What's dead may never die, it seems

The researchers did not hail from House Greyjoy — "What is dead may never die" — but came largely from the Yale School of Medicine. They connected 32 pig brains to a system called BrainEx. BrainEx is an artificial perfusion system — that is, a system that takes over the functions normally regulated by the organ. The pigs had been killed four hours earlier at a U.S. Department of Agriculture slaughterhouse; their brains completely removed from the skulls.

BrainEx pumped an experiment solution into the brain that essentially mimic blood flow. It brought oxygen and nutrients to the tissues, giving brain cells the resources to begin many normal functions. The cells began consuming and metabolizing sugars. The brains' immune systems kicked in. Neuron samples could carry an electrical signal. Some brain cells even responded to drugs.

The researchers have managed to keep some brains alive for up to 36 hours, and currently do not know if BrainEx can have sustained the brains longer. "It is conceivable we are just preventing the inevitable, and the brain won't be able to recover," said Nenad Sestan, Yale neuroscientist and the lead researcher.

As a control, other brains received either a fake solution or no solution at all. None revived brain activity and deteriorated as normal.

The researchers hope the technology can enhance our ability to study the brain and its cellular functions. One of the main avenues of such studies would be brain disorders and diseases. This could point the way to developing new of treatments for the likes of brain injuries, Alzheimer's, Huntington's, and neurodegenerative conditions.

"This is an extraordinary and very promising breakthrough for neuroscience. It immediately offers a much better model for studying the human brain, which is extraordinarily important, given the vast amount of human suffering from diseases of the mind [and] brain," Nita Farahany, the bioethicists at the Duke University School of Law who wrote the study's commentary, told National Geographic.

An ethical gray matter

Before anyone gets an Island of Dr. Moreau vibe, it's worth noting that the brains did not approach neural activity anywhere near consciousness.

The BrainEx solution contained chemicals that prevented neurons from firing. To be extra cautious, the researchers also monitored the brains for any such activity and were prepared to administer an anesthetic should they have seen signs of consciousness.

Even so, the research signals a massive debate to come regarding medical ethics and our definition of death.

Most countries define death, clinically speaking, as the irreversible loss of brain or circulatory function. This definition was already at odds with some folk- and value-centric understandings, but where do we go if it becomes possible to reverse clinical death with artificial perfusion?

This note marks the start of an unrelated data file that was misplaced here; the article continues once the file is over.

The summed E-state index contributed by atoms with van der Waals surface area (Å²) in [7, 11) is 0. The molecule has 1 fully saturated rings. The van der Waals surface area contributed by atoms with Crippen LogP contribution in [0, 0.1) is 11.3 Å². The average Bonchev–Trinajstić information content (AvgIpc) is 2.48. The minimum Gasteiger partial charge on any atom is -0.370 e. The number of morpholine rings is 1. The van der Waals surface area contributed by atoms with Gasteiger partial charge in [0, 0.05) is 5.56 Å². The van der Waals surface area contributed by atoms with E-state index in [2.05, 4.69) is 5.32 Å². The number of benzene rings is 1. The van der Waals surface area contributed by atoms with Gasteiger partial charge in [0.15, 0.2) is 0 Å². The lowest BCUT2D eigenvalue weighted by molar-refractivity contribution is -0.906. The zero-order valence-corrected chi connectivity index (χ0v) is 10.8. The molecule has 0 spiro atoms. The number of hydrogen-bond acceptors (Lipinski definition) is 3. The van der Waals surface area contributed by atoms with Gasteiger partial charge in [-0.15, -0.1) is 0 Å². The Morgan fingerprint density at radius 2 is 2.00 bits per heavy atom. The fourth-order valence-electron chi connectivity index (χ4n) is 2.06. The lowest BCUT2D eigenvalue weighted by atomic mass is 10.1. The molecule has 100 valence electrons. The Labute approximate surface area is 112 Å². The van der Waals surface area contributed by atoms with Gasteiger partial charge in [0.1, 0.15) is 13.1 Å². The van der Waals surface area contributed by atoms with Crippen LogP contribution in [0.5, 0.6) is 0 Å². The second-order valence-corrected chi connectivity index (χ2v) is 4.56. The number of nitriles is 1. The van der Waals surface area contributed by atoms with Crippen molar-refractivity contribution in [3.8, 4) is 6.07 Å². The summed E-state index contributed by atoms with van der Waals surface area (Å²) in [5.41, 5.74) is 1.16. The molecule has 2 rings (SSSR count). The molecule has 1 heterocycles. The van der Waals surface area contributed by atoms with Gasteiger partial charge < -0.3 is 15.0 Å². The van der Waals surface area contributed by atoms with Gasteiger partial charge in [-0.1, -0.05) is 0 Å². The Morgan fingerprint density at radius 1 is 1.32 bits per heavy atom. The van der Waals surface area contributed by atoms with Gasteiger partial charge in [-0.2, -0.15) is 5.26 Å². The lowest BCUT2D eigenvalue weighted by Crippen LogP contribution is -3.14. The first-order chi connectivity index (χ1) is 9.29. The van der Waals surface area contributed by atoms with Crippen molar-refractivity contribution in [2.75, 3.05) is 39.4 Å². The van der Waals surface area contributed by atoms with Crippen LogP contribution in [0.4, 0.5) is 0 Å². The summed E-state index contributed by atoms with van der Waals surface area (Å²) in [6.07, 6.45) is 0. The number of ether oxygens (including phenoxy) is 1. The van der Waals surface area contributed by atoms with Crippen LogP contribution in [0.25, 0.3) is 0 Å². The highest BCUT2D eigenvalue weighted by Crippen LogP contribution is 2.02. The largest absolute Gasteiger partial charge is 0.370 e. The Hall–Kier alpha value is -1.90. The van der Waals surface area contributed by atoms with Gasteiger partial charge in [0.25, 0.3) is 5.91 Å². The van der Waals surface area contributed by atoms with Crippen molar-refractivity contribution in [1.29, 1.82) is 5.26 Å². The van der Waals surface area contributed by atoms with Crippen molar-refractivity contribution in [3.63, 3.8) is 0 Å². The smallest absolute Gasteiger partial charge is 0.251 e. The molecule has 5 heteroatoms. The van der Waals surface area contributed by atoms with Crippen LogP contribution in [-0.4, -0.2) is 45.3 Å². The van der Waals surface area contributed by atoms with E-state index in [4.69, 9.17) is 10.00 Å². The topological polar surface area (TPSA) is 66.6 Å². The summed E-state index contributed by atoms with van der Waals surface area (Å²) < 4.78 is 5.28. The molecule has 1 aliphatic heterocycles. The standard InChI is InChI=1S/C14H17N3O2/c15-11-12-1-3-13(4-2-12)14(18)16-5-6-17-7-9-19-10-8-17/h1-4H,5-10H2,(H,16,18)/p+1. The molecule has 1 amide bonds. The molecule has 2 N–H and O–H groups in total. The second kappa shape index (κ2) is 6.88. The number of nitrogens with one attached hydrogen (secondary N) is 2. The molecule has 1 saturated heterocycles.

"This is wild," Jonathan Moreno, a bioethicist at the University of Pennsylvania, told the New York Times. "If ever there was an issue that merited big public deliberation on the ethics of science and medicine, this is one."

One possible consequence involves organ donations. Some European countries require emergency responders to use a process that preserves organs when they cannot resuscitate a person. They continue to pump blood throughout the body, but use a "thoracic aortic occlusion balloon" to prevent that blood from reaching the brain.

The system is already controversial because it raises concerns about what caused the patient's death. But what happens when brain death becomes readily reversible? Stuart Younger, a bioethicist at Case Western Reserve University, told Nature that if BrainEx were to become widely available, it could shrink the pool of eligible donors.

"There's a potential conflict here between the interests of potential donors — who might not even be donors — and people who are waiting for organs," he said.

It will be a while before such experiments go anywhere near human subjects. A more immediate ethical question relates to how such experiments harm animal subjects.

Ethical review boards evaluate research protocols and can reject any that causes undue pain, suffering, or distress. Since dead animals feel no pain, suffer no trauma, they are typically approved as subjects. But how do such boards make a judgement regarding the suffering of a "cellularly active" brain? The distress of a partially alive brain?

The dilemma is unprecedented.

Setting new boundaries

Another science fiction story that comes to mind when discussing this story is, of course, Frankenstein. As Farahany told National Geographic: "It is definitely has [sic] a good science-fiction element to it, and it is restoring cellular function where we previously thought impossible. But to have Frankenstein, you need some degree of consciousness, some 'there' there. [The researchers] did not recover any form of consciousness in this study, and it is still unclear if we ever could. But we are one step closer to that possibility."

She's right. The researchers undertook their research for the betterment of humanity, and we may one day reap some unimaginable medical benefits from it. The ethical questions, however, remain as unsettling as the stories they remind us of.

Scientists discover how to trap mysterious dark matter

A new method promises to capture an elusive dark world particle.

Surprising Science
  • Scientists working on the Large Hadron Collider (LHC) devised a method for trapping dark matter particles.
  • Dark matter is estimated to take up 26.8% of all matter in the Universe.
  • The researchers will be able to try their approach in 2021, when the LHC goes back online.
Keep reading Show less